Drawing room discussions frequently throw up the sentiment: why do the BJP and the Congress not join hands to form a national government? In the recent past, this sentiment has come more frequently even from the political class, with former Speaker PA Sangma being the last in a long line of public figures (that includes former President, R Venkataraman) to have mooted this proposal.
At first blush, the idea appears both attractive and feasible. Fed up with political battles and divisive politics, it reflects the electorate’s romanticised dream world — a world of orderliness, discipline and rapid progress to stated national goals. It also gives them a stick to beat politicians with. After all, these are vested interests who put personal interest above national interest and want to keep the pot boiling with acrimony and chaos because it suits their personal agendas.
But the suggestion, though well meaning, has several flaws. Carried to its logical conclusion, such yearnings could spell the end of democracy. The dialectics and dynamics of opposing and countervailing political forces would be substituted with convenient and collusive formations, thereby depriving democracy of its essential element of dissent. A majority of our institutions are based on the principle that the process (to use Marxist jargon) of thesis and antithesis, frequently leads to synthesis — ie. the best available solution, in the given circumstances, achieved by the necessary tension between opposing forces. (This, incidentally, is also the principle of adversarial advocacy that is the basis of our legal system). Indeed, democracy without political parties is an oxymoron.
If one agrees with democracy — and we agree not because it is the best form of governance, but because the alternatives are much worse — then we have, willy-nilly, to agree with diverse and opposing political formations, by whatever name they are called. So even if one were to have this idealised BJP-Congress coalition, there would be a new formation that would spring up to occupy the space vacated by these two parties.
Second, the suggestion ignores both history and ideology. No doubt, there is a large consensus on several economic policies and perspectives between India’s two largest national parties. On other issues, consensus can, hopefully, be generated. But there is a real and tangible ideological difference in the origin, history, philosophy and thought process of the BJP and the Congress that constitutes a chasm which cannot be bridged. The polity may have politicised and immunised all of us to phrases like ‘secularism’, ‘communalism’, ‘inclusiveness’ and so on. But while one can forget the politics of it, one cannot ignore the fact that the philosophy behind each of these words is radically different for the two major national parties. If there is any defining division of Indian politics, if there is any real vertical watershed of Indian society, it is not whether we should or should not privatise, whether or not we should grow at x or y per cent, whether or not we should have foreign direct investment and so on, but the worldview of the BJP and that of the Congress on issues like secularism, fraternal brotherhood, the meaning of inclusiveness. Howsoever India may have devalued these phrases and bandied them around as clichés, when we get down to the basics, we find that the differences of interpretation, approach and implementation are fundamental, irreconcilable and real. In the ultimate analysis, Indian politics does redeem itself since the defining delineations are ideological and not merely personal or conveniently flexible.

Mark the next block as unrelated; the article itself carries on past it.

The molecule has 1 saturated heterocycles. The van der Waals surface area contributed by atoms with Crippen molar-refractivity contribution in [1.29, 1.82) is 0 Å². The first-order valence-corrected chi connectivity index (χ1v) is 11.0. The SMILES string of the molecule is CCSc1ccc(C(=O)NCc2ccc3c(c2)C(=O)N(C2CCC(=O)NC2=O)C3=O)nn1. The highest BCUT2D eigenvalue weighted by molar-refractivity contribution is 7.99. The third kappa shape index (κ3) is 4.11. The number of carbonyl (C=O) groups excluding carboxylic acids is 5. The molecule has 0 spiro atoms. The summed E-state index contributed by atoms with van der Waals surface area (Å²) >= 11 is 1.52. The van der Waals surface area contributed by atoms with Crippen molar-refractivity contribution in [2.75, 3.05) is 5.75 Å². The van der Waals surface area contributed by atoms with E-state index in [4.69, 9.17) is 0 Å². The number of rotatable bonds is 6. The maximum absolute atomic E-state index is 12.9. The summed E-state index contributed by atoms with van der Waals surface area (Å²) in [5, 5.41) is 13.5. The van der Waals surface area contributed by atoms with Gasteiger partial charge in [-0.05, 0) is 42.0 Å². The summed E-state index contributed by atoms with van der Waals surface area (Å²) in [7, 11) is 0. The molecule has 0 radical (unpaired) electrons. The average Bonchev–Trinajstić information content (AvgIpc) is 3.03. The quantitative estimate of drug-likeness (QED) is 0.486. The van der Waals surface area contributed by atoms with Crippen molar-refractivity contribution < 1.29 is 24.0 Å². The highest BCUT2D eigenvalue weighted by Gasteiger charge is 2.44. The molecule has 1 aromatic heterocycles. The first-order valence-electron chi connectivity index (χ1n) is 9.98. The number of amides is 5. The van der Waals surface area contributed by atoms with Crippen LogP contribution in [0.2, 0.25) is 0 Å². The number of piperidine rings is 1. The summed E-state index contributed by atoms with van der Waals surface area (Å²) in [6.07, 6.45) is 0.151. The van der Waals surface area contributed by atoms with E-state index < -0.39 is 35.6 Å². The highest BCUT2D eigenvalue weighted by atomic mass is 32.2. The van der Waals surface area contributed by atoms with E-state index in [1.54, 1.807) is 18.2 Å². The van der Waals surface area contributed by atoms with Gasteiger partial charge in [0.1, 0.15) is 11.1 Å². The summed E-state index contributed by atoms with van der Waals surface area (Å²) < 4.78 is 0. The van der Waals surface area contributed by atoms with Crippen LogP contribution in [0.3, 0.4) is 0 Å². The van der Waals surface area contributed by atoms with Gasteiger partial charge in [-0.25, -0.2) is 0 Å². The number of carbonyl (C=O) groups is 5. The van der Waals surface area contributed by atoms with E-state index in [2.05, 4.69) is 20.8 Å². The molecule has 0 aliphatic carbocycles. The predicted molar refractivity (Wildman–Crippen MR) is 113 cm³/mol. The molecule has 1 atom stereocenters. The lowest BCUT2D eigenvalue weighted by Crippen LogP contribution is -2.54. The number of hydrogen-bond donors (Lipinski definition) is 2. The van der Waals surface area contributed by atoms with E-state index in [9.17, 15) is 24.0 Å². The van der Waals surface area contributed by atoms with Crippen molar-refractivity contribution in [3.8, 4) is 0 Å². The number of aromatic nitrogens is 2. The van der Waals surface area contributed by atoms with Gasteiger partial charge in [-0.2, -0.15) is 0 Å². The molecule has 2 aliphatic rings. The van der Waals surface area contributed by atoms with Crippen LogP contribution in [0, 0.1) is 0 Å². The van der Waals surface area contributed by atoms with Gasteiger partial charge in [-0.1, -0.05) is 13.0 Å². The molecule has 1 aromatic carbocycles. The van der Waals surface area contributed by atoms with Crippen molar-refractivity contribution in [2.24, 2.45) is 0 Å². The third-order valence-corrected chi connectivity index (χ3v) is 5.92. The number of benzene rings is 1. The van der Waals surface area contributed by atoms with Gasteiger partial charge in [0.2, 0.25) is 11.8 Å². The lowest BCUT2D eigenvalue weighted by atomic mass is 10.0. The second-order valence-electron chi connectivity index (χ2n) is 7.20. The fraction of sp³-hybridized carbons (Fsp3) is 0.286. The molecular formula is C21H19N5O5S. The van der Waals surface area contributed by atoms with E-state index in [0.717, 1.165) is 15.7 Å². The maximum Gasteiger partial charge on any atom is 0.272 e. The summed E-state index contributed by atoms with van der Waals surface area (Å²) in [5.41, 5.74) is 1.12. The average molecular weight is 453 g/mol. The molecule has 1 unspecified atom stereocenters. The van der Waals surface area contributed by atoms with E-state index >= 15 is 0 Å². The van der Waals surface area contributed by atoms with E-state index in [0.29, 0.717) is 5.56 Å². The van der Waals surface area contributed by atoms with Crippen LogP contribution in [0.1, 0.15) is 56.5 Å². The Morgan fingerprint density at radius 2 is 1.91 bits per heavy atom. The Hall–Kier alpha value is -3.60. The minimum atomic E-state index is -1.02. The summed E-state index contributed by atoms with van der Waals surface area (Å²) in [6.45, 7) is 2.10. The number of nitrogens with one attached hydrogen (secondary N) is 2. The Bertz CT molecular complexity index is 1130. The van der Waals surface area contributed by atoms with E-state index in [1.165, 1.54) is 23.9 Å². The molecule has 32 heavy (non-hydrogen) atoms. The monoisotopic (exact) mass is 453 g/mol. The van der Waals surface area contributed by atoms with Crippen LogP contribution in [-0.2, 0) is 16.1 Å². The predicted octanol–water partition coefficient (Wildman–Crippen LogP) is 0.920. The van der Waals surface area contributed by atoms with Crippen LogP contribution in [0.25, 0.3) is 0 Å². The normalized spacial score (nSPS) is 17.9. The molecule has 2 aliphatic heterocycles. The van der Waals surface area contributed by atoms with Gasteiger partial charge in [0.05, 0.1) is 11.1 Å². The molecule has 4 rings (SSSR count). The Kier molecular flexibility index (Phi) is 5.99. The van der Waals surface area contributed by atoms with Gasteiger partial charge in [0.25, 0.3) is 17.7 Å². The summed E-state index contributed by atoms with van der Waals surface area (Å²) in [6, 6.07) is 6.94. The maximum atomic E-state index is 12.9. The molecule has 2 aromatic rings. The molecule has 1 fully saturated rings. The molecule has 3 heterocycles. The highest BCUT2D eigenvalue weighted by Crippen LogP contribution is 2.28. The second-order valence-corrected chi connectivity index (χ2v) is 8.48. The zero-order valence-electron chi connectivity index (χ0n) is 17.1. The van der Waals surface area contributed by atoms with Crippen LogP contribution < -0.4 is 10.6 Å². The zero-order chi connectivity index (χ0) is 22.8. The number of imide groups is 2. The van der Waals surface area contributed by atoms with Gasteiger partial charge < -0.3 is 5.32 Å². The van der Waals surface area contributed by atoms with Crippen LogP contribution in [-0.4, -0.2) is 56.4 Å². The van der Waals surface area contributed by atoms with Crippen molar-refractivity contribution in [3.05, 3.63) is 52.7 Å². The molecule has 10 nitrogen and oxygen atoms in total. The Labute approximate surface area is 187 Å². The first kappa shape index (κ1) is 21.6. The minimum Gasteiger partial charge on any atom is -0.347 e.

Whether we agree with it or not, the vision and philosophy of a Golwalkar or a Hegdewar is and will always remain fundamentally different from the vision and worldview of a Gandhi or a Nehru. Those who believe that this is idle theorising in a world which is globalised and where parties and politicians are not moored to such antiquated philosophies need a reality check. Can they get a commitment either from Nagpur or from Ashoka Road that the occupants of those precincts have abandoned, diluted, modified or reinvented the writings and philosophies found, for example, in Golwalkar’s Bunch of Thoughts? How many of those who propose this new coalition have even bothered to read these texts? And can any of them, after reading these texts, say sincerely and with conviction that the philosophy and thought process reflected in them does not represent a fundamental chasm as against the Gandhi- and Nehru- based Congress philosophy? And that the followers of the former have renounced or modified or even diluted their adherence to it? The answer is — and will remain — an emphatic no.
Finally, the bona fide yearnings of the polity for greater national solidarity is met not by such untenable coalitions but by diminishing the hypocrisy of our political system and by increasing issue-based support on national issues of importance. It is in this direction that we need to work. The nuclear deal and the BJP’s opportunistic stances on it is a case in point. Criticising and vehemently opposing merely because one is in the opposition is a trait that must be introspected upon.
History tells us that whenever the Congress has been in the opposition, its criticism has been much more principled and has reflected national solidarity to a far greater extent than when the roles are reversed. Our stand on issues like Kashmir, talks with Pakistan, Kargil, Operation Parakram and, most importantly, on terrorism (including the Akshardham and Parliament attacks), despite our serious disagreements on many fronts, was always much more supportive of the NDA when it was in power. It is on these issues that there needs to be soul searching and the forging of new models of consensus.
Abhishek Singhvi is MP, National Spokesperson, Congress, and senior advocate